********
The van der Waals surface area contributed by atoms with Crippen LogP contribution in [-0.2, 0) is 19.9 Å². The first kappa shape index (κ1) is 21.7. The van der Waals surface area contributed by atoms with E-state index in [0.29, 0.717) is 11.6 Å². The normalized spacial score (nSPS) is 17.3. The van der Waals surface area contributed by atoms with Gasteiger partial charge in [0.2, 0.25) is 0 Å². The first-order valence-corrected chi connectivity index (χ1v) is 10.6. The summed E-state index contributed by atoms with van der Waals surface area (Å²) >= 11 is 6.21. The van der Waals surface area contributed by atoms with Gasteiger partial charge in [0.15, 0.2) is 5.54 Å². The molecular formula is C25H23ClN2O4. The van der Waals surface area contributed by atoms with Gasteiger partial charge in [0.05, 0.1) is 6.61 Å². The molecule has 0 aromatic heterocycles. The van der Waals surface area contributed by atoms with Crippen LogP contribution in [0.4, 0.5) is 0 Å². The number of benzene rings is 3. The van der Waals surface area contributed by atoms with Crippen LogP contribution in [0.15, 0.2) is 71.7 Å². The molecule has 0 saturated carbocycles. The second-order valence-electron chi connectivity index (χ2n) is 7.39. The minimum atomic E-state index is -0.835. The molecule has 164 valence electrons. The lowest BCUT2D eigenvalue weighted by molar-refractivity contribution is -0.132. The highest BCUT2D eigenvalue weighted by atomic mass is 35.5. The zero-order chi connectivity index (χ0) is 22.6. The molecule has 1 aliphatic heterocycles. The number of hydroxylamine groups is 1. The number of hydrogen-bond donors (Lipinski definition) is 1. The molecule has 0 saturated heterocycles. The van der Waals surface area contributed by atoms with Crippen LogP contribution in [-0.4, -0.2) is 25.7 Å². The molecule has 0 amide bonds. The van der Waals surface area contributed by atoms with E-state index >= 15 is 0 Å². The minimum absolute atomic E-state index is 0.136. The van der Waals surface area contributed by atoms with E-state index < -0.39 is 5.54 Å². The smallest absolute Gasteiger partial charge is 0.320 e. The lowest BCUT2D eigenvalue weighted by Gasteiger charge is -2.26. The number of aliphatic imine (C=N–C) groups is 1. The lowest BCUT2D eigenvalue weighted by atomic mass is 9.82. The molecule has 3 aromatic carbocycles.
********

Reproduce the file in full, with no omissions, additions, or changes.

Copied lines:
The van der Waals surface area contributed by atoms with Crippen LogP contribution in [-0.2, 0) is 19.9 Å². The first kappa shape index (κ1) is 21.7. The van der Waals surface area contributed by atoms with E-state index in [0.29, 0.717) is 11.6 Å². The normalized spacial score (nSPS) is 17.3. The van der Waals surface area contributed by atoms with Gasteiger partial charge in [0.2, 0.25) is 0 Å². The first-order valence-corrected chi connectivity index (χ1v) is 10.6. The summed E-state index contributed by atoms with van der Waals surface area (Å²) >= 11 is 6.21. The van der Waals surface area contributed by atoms with Gasteiger partial charge in [0.15, 0.2) is 5.54 Å². The molecular formula is C25H23ClN2O4. The van der Waals surface area contributed by atoms with Gasteiger partial charge in [0.05, 0.1) is 6.61 Å². The molecule has 0 aromatic heterocycles. The van der Waals surface area contributed by atoms with Crippen LogP contribution in [0.4, 0.5) is 0 Å². The number of benzene rings is 3. The van der Waals surface area contributed by atoms with Crippen LogP contribution in [0.15, 0.2) is 71.7 Å². The molecule has 0 saturated carbocycles. The second-order valence-electron chi connectivity index (χ2n) is 7.39. The minimum atomic E-state index is -0.835. The molecule has 164 valence electrons. The lowest BCUT2D eigenvalue weighted by molar-refractivity contribution is -0.132. The highest BCUT2D eigenvalue weighted by atomic mass is 35.5. The zero-order chi connectivity index (χ0) is 22.6. The molecule has 1 aliphatic heterocycles. The number of hydroxylamine groups is 1. The number of hydrogen-bond donors (Lipinski definition) is 1. The molecule has 0 saturated heterocycles. The van der Waals surface area contributed by atoms with Crippen LogP contribution in [-0.4, -0.2) is 25.7 Å². The molecule has 0 amide bonds. The van der Waals surface area contributed by atoms with E-state index >= 15 is 0 Å². The minimum absolute atomic E-state index is 0.136. The van der Waals surface area contributed by atoms with E-state index < -0.39 is 5.54 Å². The smallest absolute Gasteiger partial charge is 0.320 e. The lowest BCUT2D eigenvalue weighted by Gasteiger charge is -2.26. The number of aliphatic imine (C=N–C) groups is 1. The lowest BCUT2D eigenvalue weighted by atomic mass is 9.82. The molecule has 3 aromatic carbocycles.